|wilāya: الجزاﺌر||province: Algiers|
Algiers (Arabic: الجزاﺌر,
DIN 31635: al-Ǧazāʾir)
is the capital and largest city of Algeria and the Maghreb. According to the 1998 census, the population of the city proper was 1,519,570 and that of the urban agglomeration
was 2,135,630. A recent UN estimate of the urban agglomeration (metropolitan area) puts the population at 3,354,000 as of 2007.
The city name is derived from the Arabic word الجزاﺌر (al-Ǧazāʾir),
which translates as "the islands", referring to the four islands which lay off the city's coast until becoming part of the mainland in 1525.
Al-Ǧazāʾir is itself a truncated form of the city's older name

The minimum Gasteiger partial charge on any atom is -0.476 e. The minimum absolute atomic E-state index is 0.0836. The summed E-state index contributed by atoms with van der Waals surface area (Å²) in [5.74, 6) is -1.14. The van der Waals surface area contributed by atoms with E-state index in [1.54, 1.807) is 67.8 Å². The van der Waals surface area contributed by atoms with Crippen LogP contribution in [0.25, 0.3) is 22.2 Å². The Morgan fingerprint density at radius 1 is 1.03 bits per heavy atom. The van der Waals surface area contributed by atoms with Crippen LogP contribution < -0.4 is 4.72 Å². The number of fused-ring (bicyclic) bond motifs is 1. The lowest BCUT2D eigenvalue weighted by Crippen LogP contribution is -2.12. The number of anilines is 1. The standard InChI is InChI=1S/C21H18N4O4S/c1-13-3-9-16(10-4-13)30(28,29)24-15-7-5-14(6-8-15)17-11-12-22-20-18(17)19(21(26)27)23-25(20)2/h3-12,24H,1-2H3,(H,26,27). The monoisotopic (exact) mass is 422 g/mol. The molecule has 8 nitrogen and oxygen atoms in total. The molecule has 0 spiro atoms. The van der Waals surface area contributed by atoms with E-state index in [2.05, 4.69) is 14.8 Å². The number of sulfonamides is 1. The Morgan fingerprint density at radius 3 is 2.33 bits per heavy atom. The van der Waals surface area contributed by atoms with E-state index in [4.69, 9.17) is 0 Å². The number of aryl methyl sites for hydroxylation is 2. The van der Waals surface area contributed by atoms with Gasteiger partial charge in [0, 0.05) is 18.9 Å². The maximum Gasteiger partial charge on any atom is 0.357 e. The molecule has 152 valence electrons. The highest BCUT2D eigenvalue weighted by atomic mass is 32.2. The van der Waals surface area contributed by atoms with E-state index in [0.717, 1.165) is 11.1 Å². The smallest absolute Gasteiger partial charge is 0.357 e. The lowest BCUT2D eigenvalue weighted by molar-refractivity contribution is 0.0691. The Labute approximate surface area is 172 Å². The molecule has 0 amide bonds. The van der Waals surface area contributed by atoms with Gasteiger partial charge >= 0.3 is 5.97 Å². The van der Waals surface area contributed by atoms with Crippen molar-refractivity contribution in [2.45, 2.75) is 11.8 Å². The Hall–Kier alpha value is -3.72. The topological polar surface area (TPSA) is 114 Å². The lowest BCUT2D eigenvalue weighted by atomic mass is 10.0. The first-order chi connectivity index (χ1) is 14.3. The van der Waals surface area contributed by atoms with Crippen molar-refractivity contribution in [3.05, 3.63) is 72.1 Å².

جزاﺌر بني مازغان (ǧazāʾir banī mazġannā),
"the islands of (the tribe) Bani Mazghanna", used by early medieval geographers such as al-Idrisi and Yāqūt al-Hamawi ar-Rūmī.
[Text adapted from http://en.wikipedia.org/wiki/Algiers]
The former Palais consulaire (consular palace) [centre]
was built in 1893 by the French architect Henri Petit in neoclassical style.
It is now used by the Algerian Chamber of Commerce and Industry (Chambre de Commerce et d'Industrie, CACI).
The Ǧāmʿ al-ǧadīd (الجامع الجديد) (New Mosque) [left]
was built in 1660 in Ottoman style.
The Ǧāmʿ al-kebīr (الجامع الكبير) (Great Mosque) [right]
was built in 1097 and is one of the few remaining examples of Almoravid architecture.
Its minaret dates from 1324. The gallery at the outside of the mosque was built in 1840.